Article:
Dell'Osa A.H.,National University of Tierra del Fuego
IFMBE Proceedings | Year: 2016

Electrical Impedance Tomography (EIT) techniques elaborate two dimensions images from average spatial distribution of resistivity within a three-dimensional structure. In the fracture and healing process of long bones, the limb has changes of bioimpedance values. This paper review varius works in bone electrical impedance and tomographic reconstruction, and proposes potential improvements for clinical applications of the current technology to apply in first emergency attention in difficult access areas (p.e.: mountains areas). © Springer Science+Business Media Singapore 2016. Source

Colautti D.,CONICET | Baigun C.,CONICET | Llompart F.,CONICET | Llompart F.,National University of Tierra del Fuego | And 5 more authors.
Hydrobiologia | Year: 2015

Pampean lakes are characterised by the alternation of flood and drought periods, but little is known about its effects on fish assemblage in an extended temporal scale. This study analyses the temporal variability of the fish assemblage in Chascomús Lake, and discusses the role of temperature and precipitation as potential drivers of fish composition shifts. Data acquisition was based on experimental fishing performed from 1999 to 2013 and from historical fishing records. Two alternative fish assemblage configurations were identified by cluster analysis. Odontesthes bonariensis, Parapimelodus valenciennis and Cyphocharax voga were the dominant species, which accounted for 70–80% of the relative abundance. The species O. bonariensis showed temporal fluctuations in its representativeness, changing from dominant to almost absent, whereas C. voga and P. valenciennis changed their abundance following a similar pattern along time. When historical data were considered, Platanichthys platana appeared as the fourth most relevant species. Precipitation, critical temperatures and fish mortalities were identified as the main drivers of species abundance shifts. This study highlights the importance of long-term assessments to understand the influence of climatic factors and the need to maintain or restore natural ecological processes as the basis to support dynamic sustainable fisheries in Pampean shallow lakes. © 2014, Springer International Publishing Switzerland. Source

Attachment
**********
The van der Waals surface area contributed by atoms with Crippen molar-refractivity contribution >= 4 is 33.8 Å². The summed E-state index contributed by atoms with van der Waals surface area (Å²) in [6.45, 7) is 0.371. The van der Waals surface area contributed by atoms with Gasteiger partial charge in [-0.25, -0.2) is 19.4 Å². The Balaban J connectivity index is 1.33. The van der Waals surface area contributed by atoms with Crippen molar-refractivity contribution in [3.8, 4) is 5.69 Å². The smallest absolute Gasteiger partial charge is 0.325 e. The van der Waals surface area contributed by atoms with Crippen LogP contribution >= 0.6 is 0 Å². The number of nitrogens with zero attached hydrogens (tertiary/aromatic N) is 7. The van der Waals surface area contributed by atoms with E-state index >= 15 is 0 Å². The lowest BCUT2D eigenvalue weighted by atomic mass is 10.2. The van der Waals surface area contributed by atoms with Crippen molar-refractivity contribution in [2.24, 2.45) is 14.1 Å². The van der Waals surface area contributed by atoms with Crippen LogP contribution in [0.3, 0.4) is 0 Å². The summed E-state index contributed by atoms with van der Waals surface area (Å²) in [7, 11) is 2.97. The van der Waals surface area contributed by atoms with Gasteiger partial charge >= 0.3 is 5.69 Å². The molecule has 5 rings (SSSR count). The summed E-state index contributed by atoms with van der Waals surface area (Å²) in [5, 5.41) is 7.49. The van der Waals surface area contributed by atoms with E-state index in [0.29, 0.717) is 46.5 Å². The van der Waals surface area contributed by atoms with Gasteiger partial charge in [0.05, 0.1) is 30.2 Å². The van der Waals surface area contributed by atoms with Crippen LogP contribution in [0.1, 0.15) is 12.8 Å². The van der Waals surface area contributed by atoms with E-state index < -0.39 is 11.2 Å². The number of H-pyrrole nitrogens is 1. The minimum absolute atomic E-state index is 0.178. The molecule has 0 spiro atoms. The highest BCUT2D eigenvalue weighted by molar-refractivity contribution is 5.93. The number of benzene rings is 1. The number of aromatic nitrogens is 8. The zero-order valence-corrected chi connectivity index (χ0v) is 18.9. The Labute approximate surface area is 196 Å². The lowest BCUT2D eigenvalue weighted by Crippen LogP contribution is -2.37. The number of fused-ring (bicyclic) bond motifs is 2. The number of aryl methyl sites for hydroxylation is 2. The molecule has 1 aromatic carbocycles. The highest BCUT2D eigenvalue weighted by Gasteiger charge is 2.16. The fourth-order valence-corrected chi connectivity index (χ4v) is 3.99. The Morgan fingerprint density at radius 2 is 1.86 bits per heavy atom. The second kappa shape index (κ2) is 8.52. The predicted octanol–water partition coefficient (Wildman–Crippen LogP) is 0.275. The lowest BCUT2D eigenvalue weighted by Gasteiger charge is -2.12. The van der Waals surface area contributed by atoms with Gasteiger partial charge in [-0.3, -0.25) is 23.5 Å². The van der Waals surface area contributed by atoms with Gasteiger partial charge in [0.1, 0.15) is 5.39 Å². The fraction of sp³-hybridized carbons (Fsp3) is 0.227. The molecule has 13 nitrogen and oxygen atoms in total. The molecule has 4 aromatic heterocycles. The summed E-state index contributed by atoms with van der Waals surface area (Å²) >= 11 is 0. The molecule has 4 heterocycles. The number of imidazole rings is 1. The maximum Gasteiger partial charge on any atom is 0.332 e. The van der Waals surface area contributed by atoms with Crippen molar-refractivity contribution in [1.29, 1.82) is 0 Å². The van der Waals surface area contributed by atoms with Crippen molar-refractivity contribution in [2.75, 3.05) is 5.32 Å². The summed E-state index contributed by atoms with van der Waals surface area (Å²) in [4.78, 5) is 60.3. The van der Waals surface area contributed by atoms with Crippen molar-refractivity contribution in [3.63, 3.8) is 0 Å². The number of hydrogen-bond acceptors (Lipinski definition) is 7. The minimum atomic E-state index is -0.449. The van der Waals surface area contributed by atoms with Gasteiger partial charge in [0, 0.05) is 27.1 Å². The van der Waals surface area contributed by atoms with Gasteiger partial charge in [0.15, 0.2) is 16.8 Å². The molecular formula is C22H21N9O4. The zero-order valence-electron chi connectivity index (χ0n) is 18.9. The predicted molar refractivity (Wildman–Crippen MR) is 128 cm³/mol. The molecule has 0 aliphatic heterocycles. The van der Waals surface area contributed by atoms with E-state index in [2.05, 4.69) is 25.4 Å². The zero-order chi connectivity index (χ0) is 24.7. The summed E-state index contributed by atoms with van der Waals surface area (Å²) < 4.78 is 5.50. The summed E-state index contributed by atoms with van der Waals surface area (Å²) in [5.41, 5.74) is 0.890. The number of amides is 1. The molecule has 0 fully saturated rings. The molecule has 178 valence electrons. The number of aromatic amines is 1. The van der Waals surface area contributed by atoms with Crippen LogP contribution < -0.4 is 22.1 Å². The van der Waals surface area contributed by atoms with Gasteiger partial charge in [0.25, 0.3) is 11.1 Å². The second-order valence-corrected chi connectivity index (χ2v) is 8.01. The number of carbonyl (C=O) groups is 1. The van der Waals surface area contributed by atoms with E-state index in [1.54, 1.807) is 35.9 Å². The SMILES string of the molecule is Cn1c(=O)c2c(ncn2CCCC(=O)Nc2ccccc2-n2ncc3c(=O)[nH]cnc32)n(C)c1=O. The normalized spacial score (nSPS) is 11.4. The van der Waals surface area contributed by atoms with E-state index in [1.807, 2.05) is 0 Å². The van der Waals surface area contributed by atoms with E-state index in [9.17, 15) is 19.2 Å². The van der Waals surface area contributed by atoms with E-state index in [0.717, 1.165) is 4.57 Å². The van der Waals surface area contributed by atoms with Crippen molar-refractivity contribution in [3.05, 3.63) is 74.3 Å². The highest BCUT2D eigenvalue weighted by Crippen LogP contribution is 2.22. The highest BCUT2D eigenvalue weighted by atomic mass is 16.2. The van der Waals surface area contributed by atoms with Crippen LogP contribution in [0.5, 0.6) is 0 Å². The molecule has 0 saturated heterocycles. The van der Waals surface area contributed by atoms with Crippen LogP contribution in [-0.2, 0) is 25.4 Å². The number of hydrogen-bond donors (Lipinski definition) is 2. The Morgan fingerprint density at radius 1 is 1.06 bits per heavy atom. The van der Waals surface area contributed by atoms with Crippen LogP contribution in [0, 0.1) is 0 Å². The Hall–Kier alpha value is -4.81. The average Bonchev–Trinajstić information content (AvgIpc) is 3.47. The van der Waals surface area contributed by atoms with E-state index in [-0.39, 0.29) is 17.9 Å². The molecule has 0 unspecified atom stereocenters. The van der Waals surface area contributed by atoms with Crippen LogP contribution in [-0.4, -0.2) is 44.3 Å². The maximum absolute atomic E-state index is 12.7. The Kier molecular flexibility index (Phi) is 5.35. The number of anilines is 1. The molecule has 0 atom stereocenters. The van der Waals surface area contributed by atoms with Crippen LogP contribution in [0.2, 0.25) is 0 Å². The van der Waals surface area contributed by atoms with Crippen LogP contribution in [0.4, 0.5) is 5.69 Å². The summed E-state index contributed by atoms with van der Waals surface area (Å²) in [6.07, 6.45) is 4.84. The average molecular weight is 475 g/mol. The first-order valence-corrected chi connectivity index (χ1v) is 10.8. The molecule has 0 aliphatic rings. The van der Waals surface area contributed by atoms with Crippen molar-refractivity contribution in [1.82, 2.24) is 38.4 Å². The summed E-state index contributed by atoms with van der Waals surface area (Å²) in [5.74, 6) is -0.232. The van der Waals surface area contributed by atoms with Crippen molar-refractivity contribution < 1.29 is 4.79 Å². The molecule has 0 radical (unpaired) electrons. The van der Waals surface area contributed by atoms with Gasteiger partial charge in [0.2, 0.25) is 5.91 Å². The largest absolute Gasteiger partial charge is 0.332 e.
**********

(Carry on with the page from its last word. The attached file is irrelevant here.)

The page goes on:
Henn J.J.,CONICET | Henn J.J.,University of Wisconsin - Madison | Anderson C.B.,CONICET | Anderson C.B.,National University of Tierra del Fuego | Martinez Pastur G.,CONICET
Biological Invasions | Year: 2016

Understanding the amount of impact and distribution of invasive species is important for both basic ecological research and making management decisions. Because of their extensive impacts in southern Patagonia, invasive North American beavers (Castor canadensis) are considered both a scientific and conservation priority. However, little is known about the landscape-scale effects of these exotic ecosystem engineers. Using satellite imagery, we estimated the impact of beavers in the Argentine portion of Tierra del Fuego Island and determined the habitat factors (vegetation cover, forest type, stream presence and topography) related to their presence using both non-parametric statistical and information-theoretic approaches. Results indicated that more than 31,000 ha (1.6 % of the study area) were impacted by beavers and that the presence, but not the amount, of beaver impacts were spatially clustered. Impacts were greater in the Mountain ecoregion (2.8 % of the ecoregion) and lower in the Steppe (0.1 %). The best model for predicting beaver presence included variables related to water availability (presence of peatlands and streams), forage availability (forest type cover), and topography (slope and elevation). These findings support previous assertions that this invasion is the largest alteration to the sub-Antarctic forests in the Holocene. They also serve as a foundation for the development of maps based on habitat- and landscape-scale conditions to assist with the orientation of control, eradication, and restoration efforts currently being planned. © 2016 Springer International Publishing Switzerland Source